Cerebral Blood Flow Evaluation During Hypnotic State with Transcranial Doppler Sonography
TURAN USLU, ATILLA ILHAN, OSMAN OZCAN, DILEK TURKOGLU, ALEVTINA ERSOY, AND EMINE CELIK
Abstract: Cerebral blood flow was measured in normal waking (alert relaxed mental imagery) and hypnotic states. Mean flow velocity (Vm) in the middle cerebral artery (MCA) was significantly increased in hypnosis (Condition II) from Condition I (5 minutes before hypnotic induction). Vm decreased in Condition III (hypnotic imagination). After hypnosis, Vm values returned to baseline. Pulsatility index and resistive index values showed significant variations during sonographic monitoring between Conditions I and IV (5 minutes after the completion of hypnosis). Both values were significantly higher in Condition I than IV. These findings show that hypnotic status can modulate cerebral blood flow.
Electromyographic investigation of hypnotic arm levitation: Differences between voluntary arm elevation and involuntary arm levitation
BURKHARD PETER, PHILIPP SCHIEBLER, CHRISTOPH PIESBERGEN, AND MARIA HAGL
Abstract: Thirty-three volunteers were randomly exposed to 3 conditions: hypnotic arm levitation, holding up the arm voluntarily without hypnosis, and imagined arm lifting without hypnosis. Trapezius, deltoid, extensor digitorum, flexor digitorum profundus, biceps brachii, and triceps brachii muscles were measured. Strain and muscle activity during lifting and holding up the right arm for 3 minutes were used as dependent variables. During hypnotic arm levitation, the total muscle activity was lower (p < .001) than during holding it up voluntarily (p < .01); the activity in the deltoid was 27% lower. Without hypnosis, the muscle activity showed a significant correlation with strain. However, there was no such correlation in the hypnotic condition. Apparently, it is possible to reduce strain and objectively measure muscle activity in an uplifted arm through hypnotic arm levitation.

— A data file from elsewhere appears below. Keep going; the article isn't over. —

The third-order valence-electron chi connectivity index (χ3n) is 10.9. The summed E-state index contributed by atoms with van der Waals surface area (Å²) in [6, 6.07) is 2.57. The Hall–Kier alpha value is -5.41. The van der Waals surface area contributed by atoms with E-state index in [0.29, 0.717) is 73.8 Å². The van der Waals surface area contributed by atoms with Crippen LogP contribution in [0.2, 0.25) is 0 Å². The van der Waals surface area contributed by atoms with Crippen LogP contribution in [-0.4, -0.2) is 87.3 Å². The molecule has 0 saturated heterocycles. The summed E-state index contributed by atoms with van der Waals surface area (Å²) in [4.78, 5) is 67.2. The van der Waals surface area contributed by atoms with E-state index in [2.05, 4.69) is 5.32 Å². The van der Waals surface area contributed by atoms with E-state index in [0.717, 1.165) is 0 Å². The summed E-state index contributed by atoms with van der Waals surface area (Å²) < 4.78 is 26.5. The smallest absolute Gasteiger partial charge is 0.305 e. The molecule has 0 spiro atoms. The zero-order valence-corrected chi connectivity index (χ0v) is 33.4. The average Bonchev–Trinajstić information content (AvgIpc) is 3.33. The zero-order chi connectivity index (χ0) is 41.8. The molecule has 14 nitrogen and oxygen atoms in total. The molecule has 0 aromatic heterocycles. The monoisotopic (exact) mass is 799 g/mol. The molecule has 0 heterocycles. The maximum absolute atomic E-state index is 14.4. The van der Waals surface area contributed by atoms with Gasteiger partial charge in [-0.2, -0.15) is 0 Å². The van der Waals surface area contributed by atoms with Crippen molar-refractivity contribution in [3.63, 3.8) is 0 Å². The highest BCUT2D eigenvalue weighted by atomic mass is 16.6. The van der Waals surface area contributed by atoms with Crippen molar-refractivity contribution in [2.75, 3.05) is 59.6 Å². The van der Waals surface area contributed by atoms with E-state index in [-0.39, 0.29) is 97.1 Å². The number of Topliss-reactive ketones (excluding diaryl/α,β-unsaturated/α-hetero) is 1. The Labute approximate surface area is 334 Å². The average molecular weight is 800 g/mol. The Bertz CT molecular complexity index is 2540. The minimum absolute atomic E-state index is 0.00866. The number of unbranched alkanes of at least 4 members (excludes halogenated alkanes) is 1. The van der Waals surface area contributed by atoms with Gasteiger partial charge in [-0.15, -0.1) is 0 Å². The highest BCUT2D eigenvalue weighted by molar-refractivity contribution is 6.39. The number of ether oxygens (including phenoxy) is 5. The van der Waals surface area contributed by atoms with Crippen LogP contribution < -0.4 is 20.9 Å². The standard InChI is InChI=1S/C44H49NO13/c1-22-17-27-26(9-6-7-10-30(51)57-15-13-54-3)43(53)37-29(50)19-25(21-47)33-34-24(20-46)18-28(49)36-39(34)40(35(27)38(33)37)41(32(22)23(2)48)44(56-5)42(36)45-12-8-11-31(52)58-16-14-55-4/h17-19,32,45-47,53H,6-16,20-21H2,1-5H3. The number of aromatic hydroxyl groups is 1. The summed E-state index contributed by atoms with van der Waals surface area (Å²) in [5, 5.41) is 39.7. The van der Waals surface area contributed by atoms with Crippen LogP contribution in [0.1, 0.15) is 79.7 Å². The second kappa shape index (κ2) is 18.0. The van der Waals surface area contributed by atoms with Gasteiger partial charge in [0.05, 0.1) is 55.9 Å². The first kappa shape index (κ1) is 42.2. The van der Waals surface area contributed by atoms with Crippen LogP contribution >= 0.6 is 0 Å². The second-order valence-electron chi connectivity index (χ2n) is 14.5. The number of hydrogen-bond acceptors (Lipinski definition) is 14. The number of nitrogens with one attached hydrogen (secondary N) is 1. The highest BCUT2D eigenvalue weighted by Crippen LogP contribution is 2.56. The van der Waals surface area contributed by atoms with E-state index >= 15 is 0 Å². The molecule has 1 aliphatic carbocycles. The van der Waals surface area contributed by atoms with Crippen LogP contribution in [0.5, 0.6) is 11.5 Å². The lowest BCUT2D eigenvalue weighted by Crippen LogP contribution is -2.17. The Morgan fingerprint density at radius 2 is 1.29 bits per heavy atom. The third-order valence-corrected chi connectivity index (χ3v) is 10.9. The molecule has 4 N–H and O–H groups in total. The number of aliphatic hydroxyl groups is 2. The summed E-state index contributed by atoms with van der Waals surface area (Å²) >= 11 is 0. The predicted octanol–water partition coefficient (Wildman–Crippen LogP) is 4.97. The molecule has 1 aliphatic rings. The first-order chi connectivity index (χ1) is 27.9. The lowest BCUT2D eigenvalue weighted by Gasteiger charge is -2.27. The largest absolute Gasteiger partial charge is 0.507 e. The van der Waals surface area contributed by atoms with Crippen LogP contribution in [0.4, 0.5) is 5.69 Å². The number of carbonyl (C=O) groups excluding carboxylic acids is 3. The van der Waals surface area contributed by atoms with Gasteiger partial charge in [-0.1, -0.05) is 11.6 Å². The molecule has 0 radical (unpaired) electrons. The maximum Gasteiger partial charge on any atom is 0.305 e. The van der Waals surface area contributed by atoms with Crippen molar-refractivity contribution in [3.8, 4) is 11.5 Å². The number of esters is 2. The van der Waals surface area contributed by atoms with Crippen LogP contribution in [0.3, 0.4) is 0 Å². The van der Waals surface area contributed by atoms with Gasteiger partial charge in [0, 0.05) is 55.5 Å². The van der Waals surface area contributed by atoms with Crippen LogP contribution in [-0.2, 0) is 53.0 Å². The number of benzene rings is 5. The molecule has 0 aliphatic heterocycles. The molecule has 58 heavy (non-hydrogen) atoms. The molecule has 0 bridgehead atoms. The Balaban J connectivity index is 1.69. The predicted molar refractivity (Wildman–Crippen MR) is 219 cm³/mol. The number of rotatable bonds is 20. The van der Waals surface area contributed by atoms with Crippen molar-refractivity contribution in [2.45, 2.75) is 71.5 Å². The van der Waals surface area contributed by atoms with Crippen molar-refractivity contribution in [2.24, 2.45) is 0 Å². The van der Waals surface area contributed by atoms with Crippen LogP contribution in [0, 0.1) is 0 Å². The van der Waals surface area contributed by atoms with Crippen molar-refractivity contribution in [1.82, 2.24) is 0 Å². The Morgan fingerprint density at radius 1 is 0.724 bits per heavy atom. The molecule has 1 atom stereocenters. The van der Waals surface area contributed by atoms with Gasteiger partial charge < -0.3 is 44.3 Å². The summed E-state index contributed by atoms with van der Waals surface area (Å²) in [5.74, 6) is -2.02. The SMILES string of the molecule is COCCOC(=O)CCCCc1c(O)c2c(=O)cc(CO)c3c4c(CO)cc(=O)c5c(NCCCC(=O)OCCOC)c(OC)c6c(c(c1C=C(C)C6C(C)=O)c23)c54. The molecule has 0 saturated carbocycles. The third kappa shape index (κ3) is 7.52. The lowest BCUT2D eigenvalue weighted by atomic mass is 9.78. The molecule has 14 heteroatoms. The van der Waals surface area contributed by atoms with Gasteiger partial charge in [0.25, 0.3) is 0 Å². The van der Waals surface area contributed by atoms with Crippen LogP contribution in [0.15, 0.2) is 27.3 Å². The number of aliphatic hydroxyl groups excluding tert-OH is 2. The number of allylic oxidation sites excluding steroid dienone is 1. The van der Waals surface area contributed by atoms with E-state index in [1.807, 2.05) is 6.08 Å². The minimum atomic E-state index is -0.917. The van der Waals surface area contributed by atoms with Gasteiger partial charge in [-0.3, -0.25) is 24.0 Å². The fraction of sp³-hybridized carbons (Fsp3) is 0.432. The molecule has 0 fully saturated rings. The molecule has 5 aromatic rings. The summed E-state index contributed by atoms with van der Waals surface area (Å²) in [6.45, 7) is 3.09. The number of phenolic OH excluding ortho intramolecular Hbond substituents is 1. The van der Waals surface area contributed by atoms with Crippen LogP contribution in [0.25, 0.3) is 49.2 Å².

Hypnotherapy Intervention for Loin Pain Hematuria: Case Study
GARY R. ELKINS, LAUREN L. KOEP, AND CASSIE E. KENDRICK
Abstract: Loin pain hematuria is characterized by chronic loin pain, hematuria, and dysuria. There are no known effective treatments for loin pain hematuria and longer-term use of analgesics and surgical options are often ineffective or associated with negative side effects. This article reports on a 17-year-old female patient diagnosed with loin pain hematuria who presented with unilateral, uncontrolled loin pain following numerous unsuccessful attempts at controlling her symptoms with traditional medical interventions—including antibiotics, opioids, and renal denervation. The patient received 8 sessions of hypnotherapy. Baseline, end-point, and follow-up measures administered included the General Health Questionnaire, Hospital Anxiety and Depression Scale, McGill Pain Questionnaire, Pain Discomfort Scale, and visual analogue measures of pain, academic interference, and social interference. At follow-up, results indicated clinically significant decreases in pain, anxiety, and depression with nearly complete remission of presenting symptoms.
Herbert Spiegel, M.D., a Man for All Seasons: Early Personal And Professional Development, 1914-1946
EDWARD J. FRISCHHOLZ AND LINDSAY E. NICHOLS
Abstract: Herbert Spiegel, M.D., was a pioneer in American psychiatry and the field of hypnosis, which he first started using as an army psychiatrist posted at Fort Meade, Md. He served as a battalion surgeon during the invasion of North Africa and later in the Tunisian campaign. On the battlefield, Spiegel used hypnosis for quick symptom resolution and pain control. He was wounded in action on May 7, 1943, and was awarded a Purple Heart for his courage and bravery. When Spiegel was evacuated back to America, he began writing about short-term treatment strategies based on cognitive restructuring, hypnosis, and other clinical techniques. This article details his early life and career.